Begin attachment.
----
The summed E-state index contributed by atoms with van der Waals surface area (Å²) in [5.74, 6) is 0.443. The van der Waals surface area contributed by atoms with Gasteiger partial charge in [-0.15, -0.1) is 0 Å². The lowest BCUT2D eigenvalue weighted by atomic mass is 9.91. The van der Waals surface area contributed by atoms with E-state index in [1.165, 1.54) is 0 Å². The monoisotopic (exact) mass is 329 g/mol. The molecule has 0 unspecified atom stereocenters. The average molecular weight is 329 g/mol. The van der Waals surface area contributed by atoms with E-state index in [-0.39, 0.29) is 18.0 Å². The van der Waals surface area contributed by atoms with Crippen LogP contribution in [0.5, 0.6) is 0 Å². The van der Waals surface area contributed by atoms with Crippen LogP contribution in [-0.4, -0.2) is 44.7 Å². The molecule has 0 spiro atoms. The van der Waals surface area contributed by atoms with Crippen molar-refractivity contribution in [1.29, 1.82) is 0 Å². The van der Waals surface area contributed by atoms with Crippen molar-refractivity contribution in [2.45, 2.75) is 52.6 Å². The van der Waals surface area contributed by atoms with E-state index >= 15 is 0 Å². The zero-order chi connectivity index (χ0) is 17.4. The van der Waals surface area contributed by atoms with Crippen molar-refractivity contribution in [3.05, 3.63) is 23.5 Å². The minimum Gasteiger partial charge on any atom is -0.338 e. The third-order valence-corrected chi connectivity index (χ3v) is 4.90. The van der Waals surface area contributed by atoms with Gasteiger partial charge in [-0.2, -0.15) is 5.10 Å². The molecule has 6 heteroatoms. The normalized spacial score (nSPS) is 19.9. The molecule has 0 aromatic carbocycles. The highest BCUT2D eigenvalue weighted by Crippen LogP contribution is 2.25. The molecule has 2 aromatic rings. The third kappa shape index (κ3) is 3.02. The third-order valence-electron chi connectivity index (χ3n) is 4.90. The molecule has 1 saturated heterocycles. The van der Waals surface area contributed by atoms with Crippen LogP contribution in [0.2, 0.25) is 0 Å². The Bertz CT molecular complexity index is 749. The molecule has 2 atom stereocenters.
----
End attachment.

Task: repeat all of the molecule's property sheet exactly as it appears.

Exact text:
The summed E-state index contributed by atoms with van der Waals surface area (Å²) in [5.74, 6) is 0.443. The van der Waals surface area contributed by atoms with Gasteiger partial charge in [-0.15, -0.1) is 0 Å². The lowest BCUT2D eigenvalue weighted by atomic mass is 9.91. The van der Waals surface area contributed by atoms with E-state index in [1.165, 1.54) is 0 Å². The monoisotopic (exact) mass is 329 g/mol. The molecule has 0 unspecified atom stereocenters. The average molecular weight is 329 g/mol. The van der Waals surface area contributed by atoms with E-state index in [-0.39, 0.29) is 18.0 Å². The van der Waals surface area contributed by atoms with Crippen LogP contribution in [0.5, 0.6) is 0 Å². The van der Waals surface area contributed by atoms with Crippen LogP contribution in [-0.4, -0.2) is 44.7 Å². The molecule has 0 spiro atoms. The van der Waals surface area contributed by atoms with Crippen molar-refractivity contribution in [1.29, 1.82) is 0 Å². The van der Waals surface area contributed by atoms with Crippen molar-refractivity contribution in [2.45, 2.75) is 52.6 Å². The van der Waals surface area contributed by atoms with E-state index >= 15 is 0 Å². The zero-order chi connectivity index (χ0) is 17.4. The van der Waals surface area contributed by atoms with Crippen molar-refractivity contribution in [3.05, 3.63) is 23.5 Å². The minimum Gasteiger partial charge on any atom is -0.338 e. The third-order valence-corrected chi connectivity index (χ3v) is 4.90. The van der Waals surface area contributed by atoms with Gasteiger partial charge in [-0.2, -0.15) is 5.10 Å². The molecule has 6 heteroatoms. The normalized spacial score (nSPS) is 19.9. The molecule has 0 aromatic carbocycles. The highest BCUT2D eigenvalue weighted by Crippen LogP contribution is 2.25. The molecule has 2 aromatic rings. The third kappa shape index (κ3) is 3.02. The third-order valence-electron chi connectivity index (χ3n) is 4.90. The molecule has 1 saturated heterocycles. The van der Waals surface area contributed by atoms with Crippen LogP contribution in [0.2, 0.25) is 0 Å². The Bertz CT molecular complexity index is 749. The molecule has 2 atom stereocenters.